thick skin


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thick skin

skin from the palms and soles, so named because of its relatively thick epidermis.
Body building Fat-rich smooth skin that covers muscle, which is undesirable for weight athletes who want others to appreciate their hard-earned bulk
Vox populi A popular term for emotional resiliency to insults and negativity
References in periodicals archive ?
Rough, ridged, or wrinkled skin can also be a sign of thick skin, pulpiness, and lack of juice.
Some writers have trouble with group situations and workshop situations and you have to have pretty thick skin to be there," says Chellas.
The young dancer must keep in mind that thick skin, knots, and non-painful corns or calluses are totally normal and part of the "toughening-up" process all dancers go through.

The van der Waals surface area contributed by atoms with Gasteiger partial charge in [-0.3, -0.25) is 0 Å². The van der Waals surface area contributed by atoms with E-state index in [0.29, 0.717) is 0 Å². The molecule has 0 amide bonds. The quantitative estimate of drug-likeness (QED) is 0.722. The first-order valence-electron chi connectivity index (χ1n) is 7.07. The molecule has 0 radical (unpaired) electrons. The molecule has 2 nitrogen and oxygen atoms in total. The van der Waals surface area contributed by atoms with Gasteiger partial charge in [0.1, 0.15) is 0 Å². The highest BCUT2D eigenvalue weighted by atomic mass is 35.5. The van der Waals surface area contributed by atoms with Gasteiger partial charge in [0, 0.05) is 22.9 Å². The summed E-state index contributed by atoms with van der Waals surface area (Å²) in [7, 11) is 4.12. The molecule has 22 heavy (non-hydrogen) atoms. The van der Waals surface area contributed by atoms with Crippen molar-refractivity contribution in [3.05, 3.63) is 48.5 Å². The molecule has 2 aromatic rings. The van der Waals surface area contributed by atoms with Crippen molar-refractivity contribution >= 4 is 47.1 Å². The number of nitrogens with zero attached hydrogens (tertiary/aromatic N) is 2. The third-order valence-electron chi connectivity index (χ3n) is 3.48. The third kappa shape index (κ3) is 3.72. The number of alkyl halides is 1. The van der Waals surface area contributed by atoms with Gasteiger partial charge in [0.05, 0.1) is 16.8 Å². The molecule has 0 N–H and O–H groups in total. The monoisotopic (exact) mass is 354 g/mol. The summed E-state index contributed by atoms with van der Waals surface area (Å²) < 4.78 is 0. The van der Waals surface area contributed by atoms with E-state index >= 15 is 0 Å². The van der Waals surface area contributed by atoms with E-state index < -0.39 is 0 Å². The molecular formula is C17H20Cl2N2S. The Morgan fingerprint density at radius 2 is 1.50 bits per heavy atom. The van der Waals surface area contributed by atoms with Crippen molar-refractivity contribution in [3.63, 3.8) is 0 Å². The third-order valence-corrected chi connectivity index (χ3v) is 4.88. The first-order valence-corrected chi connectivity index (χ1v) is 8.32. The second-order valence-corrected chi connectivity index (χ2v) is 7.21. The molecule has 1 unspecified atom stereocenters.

And the presenter reckons whoever takes the place of Dolores on the judging panel needs to have a thick skin.
The Swede said: "Sam has thick skin and can stand up to what's happening and resolve it.
BELLINGHAM are looking for a trainee club manager, who will need a thick skin.
I'm a big boy and I have a thick skin, but it's unfortunate that your family has to get dragged into it.
The main advantage will be improved quality, avoiding the need for southern European winter-grown tomatoes which often had a long shelf life or thick skin, he added.
I'm kicked around but that's my job - I've got a thick skin but I'm only a servant who is trying to get the money for the Welsh people.
Avoid: Rough, ridged, or wrinkled skin, which can be an indication of thick skin, pulpiness, and lack of juice.
WHEN one is in politics, one should have a thick skin.
A beautiful face and body, good skin, ambition, humility, charisma, confidence, a thick skin, being humble, a love for fashion, being able to walk, move and pose, plus a whole lot of sheer determination to succeed.